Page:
noteS
Translations of all Spanish-language quotations are my own.
Introduction
1. Melquíades Santiago, personal interview, Valle Nacional, Oaxaca, April 1999.
The story was corroborated by Pedro Ramírez and Guillermo Wilkins, former
president of the Barbasco Union and former director of Proquivemex, re-
spectively. I sat in on two National Peasant Confederation (CNC) meetings
in Mexico City and Valle Nacional. In addition, Pedro Ramírez shared photo-
graphs of barbasco meetings, which helped shape the above description.
2. Though weeds are understood as “a plant growing out of place” (Elmer Grant
Campbell, “What Is a Weed?,” 50) or wild plants which grow in “habitats mark-
edly disturbed by human activity” (J. C. Chacón and S. R. Gliessman, “Use of the
‘Non-Weed’ Concept in Traditional Tropical Agroecosystems of South-Eastern
Mexico,” Agro-Ecosystems 8 [1982]:1), weeds, as such, are socially constructed.
In southeastern Mexico the idea of “nonweed” is closely associated with the
concept that certain plants that are noncrops still perform a valuable role in
the agroecosystem.
3. Some notable examples of recent scholarship that urges us to rethink Latin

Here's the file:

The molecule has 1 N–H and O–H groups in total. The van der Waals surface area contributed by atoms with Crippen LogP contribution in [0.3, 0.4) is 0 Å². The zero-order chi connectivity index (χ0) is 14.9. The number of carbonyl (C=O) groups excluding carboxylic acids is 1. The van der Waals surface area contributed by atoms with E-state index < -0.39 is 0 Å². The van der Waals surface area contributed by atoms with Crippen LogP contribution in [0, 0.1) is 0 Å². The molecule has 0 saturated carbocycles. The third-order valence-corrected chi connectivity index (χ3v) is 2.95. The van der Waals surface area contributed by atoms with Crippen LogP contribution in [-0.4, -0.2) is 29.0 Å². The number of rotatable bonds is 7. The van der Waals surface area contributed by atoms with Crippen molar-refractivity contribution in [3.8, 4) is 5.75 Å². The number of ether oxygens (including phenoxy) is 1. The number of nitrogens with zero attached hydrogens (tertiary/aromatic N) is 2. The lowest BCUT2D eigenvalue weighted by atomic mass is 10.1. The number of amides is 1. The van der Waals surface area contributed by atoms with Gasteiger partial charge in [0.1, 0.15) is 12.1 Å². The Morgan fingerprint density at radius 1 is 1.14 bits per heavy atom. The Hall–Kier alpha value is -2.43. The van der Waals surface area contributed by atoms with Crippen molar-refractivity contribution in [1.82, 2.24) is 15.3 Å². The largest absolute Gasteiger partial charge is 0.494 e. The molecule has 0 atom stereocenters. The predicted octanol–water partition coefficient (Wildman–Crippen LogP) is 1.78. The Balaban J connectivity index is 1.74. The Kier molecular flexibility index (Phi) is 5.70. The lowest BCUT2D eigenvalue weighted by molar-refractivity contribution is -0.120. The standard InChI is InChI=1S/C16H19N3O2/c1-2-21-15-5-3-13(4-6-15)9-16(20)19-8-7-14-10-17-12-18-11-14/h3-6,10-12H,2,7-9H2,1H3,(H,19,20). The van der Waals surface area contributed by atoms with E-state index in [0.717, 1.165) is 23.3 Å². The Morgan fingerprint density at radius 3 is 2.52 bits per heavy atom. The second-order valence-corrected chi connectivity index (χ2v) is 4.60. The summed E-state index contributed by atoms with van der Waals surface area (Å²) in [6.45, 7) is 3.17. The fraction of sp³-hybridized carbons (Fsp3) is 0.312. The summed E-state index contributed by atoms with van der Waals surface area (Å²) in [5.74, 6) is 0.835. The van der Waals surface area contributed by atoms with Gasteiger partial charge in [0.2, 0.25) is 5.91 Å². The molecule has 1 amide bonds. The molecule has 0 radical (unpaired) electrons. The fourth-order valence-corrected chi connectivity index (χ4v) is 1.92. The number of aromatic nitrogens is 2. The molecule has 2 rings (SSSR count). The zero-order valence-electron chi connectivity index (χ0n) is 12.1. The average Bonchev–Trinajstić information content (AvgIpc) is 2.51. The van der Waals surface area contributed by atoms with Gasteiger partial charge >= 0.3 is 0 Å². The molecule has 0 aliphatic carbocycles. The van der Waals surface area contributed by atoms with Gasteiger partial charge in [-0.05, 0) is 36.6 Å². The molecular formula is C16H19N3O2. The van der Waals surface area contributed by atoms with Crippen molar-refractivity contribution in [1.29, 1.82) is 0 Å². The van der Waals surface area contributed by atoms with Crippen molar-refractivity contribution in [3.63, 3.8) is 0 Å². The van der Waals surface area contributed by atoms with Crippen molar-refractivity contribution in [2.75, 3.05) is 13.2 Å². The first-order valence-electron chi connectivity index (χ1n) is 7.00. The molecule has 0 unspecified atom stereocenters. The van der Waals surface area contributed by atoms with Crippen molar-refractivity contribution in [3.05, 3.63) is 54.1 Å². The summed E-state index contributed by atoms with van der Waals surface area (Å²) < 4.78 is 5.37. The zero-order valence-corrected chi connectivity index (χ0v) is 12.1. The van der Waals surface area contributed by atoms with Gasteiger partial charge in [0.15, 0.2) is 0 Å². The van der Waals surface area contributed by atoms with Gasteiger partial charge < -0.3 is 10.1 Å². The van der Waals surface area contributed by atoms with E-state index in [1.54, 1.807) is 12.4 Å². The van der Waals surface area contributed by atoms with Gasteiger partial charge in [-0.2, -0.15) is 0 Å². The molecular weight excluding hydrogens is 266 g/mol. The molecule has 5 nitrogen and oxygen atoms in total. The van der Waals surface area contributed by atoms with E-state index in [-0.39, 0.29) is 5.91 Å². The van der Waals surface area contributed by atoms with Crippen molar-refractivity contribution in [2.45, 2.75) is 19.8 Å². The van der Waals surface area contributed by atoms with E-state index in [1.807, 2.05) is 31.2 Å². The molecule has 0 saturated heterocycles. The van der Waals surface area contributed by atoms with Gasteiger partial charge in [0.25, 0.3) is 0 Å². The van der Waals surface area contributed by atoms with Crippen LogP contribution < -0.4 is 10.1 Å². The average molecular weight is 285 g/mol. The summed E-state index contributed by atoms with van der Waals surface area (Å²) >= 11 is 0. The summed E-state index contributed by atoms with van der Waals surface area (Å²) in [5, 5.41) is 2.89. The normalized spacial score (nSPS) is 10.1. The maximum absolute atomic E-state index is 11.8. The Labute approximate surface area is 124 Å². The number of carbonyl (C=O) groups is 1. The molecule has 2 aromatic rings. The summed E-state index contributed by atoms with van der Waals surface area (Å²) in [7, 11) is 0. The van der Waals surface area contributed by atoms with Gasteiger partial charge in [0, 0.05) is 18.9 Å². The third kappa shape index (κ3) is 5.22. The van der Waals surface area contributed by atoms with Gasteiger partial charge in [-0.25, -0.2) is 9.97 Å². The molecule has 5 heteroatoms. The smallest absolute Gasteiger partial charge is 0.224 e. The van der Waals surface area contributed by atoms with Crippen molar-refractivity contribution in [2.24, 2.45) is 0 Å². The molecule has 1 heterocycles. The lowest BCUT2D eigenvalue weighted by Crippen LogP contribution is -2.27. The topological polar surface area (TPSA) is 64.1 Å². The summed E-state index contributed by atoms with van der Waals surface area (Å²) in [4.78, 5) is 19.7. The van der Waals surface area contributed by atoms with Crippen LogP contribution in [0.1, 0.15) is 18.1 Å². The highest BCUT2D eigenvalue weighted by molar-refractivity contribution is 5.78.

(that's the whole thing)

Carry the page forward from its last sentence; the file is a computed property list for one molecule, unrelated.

America’s role in modern scientific endeavors are Julyan Peard, Race, Place and
Medicine; J. Rodriguez, Civilizing Argentina: Science, Medicine and the Modern
State (Durham, N.C.: Duke University Press, 2006); N. Leys Stepan, Beginnings
of Brazilian Science (Watson Pub. International, 1981); and Juan José Saldaña,
Science in Latin America (Austin: University of Texas Press, 2006).
4. Cited in Carl Djerassi, Steroids Made It Possible, 34.
5. “Mexican Hormones,” 162.
6. The quote continues by asserting “a statement that is not meant in any way to
denigrate Searle’s commitment to the contraceptive field and that company’s
successful drive to be the first on the market with a steroid oral contraceptive.”
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